He qualified 17th for the first race which, in a T8 car, was considered a sign he wasn’t up to it. And the risk of starting that far back, so susceptible to a shunt that could cause further damage to his shoulder, seemed too much. But he took the risk and drove through the field to win. Nobody had ever won a single-driver Supercars race from that far back. It was truly one of the great wins in Supercars history and seemed to leave the rest of the field deflated. If a broken collarbone (and three broken ribs that were only discovered after Sandown), couldn’t stop the bloke, what could?

Van Gisbergen’s Supercars winning streak ended up covering the first six races of the season, ending with second at Tasmania in mid-April. By then he’d also had a win and a second in two GT World Challenge Australia races and become just the second driver in history to claim the Bathurst Triple Crown, when he teamed up with Shane Smollen and Rob Rubis to win the Bathurst 6 Hour.

Van Gisbergen made a habit of winning races at his leisure early in the season, none more impressive than at Sandown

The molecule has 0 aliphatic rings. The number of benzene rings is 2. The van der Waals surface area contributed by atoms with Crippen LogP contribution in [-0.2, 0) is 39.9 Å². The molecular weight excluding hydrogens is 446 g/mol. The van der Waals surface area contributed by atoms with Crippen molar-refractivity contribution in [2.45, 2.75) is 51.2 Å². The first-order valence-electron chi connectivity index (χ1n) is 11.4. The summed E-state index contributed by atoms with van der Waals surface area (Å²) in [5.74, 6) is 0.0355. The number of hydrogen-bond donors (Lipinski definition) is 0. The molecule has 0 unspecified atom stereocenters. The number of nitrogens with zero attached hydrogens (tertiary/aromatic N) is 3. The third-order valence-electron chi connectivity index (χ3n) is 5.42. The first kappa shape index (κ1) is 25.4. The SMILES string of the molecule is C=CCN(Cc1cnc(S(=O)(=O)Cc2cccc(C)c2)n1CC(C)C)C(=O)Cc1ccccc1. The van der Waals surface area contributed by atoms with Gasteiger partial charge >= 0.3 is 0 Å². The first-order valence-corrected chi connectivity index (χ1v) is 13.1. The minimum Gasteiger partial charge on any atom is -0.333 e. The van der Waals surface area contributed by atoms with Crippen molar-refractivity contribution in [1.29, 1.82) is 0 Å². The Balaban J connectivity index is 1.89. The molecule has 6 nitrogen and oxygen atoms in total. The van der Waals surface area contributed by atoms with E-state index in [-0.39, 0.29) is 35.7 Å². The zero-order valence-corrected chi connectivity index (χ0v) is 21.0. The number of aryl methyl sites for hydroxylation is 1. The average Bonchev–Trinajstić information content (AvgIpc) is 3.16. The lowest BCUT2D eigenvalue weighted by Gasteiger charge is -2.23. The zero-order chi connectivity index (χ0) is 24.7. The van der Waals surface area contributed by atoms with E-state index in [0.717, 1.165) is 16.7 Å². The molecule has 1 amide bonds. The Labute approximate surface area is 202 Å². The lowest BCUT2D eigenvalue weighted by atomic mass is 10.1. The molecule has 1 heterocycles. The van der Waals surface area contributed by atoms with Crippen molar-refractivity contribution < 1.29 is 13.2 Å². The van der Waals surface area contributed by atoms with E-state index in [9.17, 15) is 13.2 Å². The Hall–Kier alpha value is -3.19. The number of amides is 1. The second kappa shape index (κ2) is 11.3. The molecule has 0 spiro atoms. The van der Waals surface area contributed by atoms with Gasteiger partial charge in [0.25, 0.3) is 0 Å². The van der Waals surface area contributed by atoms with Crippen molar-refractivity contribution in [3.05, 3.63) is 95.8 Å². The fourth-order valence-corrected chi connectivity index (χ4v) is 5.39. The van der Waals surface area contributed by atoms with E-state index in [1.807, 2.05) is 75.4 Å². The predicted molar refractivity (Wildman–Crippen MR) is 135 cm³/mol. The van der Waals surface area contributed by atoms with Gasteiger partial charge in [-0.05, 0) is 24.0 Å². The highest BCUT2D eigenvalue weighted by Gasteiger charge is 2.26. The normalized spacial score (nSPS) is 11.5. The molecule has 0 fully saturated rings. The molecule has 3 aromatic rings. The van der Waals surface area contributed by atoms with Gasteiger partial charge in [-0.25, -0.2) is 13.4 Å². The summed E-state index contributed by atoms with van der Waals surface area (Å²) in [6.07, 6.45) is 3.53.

Van Gisbergen made a habit of winning races at his leisure early in the season, none more impressive than at Sandown

Photo by: Edge Photographics

That early winning spree was obviously unsustainable, but even as other drivers snared victories here and there, van Gisbergen’s dominance was clear. And the title was never in doubt. He ended the season with 14 wins and had a second career crown all locked up before heading to the Bathurst 1000 in December.

So why was van Gisbergen so dominant? How was he able to make a field of professional drivers, some of them among the best on the planet, look so out-classed, so often? According to Dutton there was something that van Gisbergen consistently did better than anyone this year, even his record-breaking GOAT of a team-mate Whincup. Run a long first stint and come home strong in single-stop sprint races.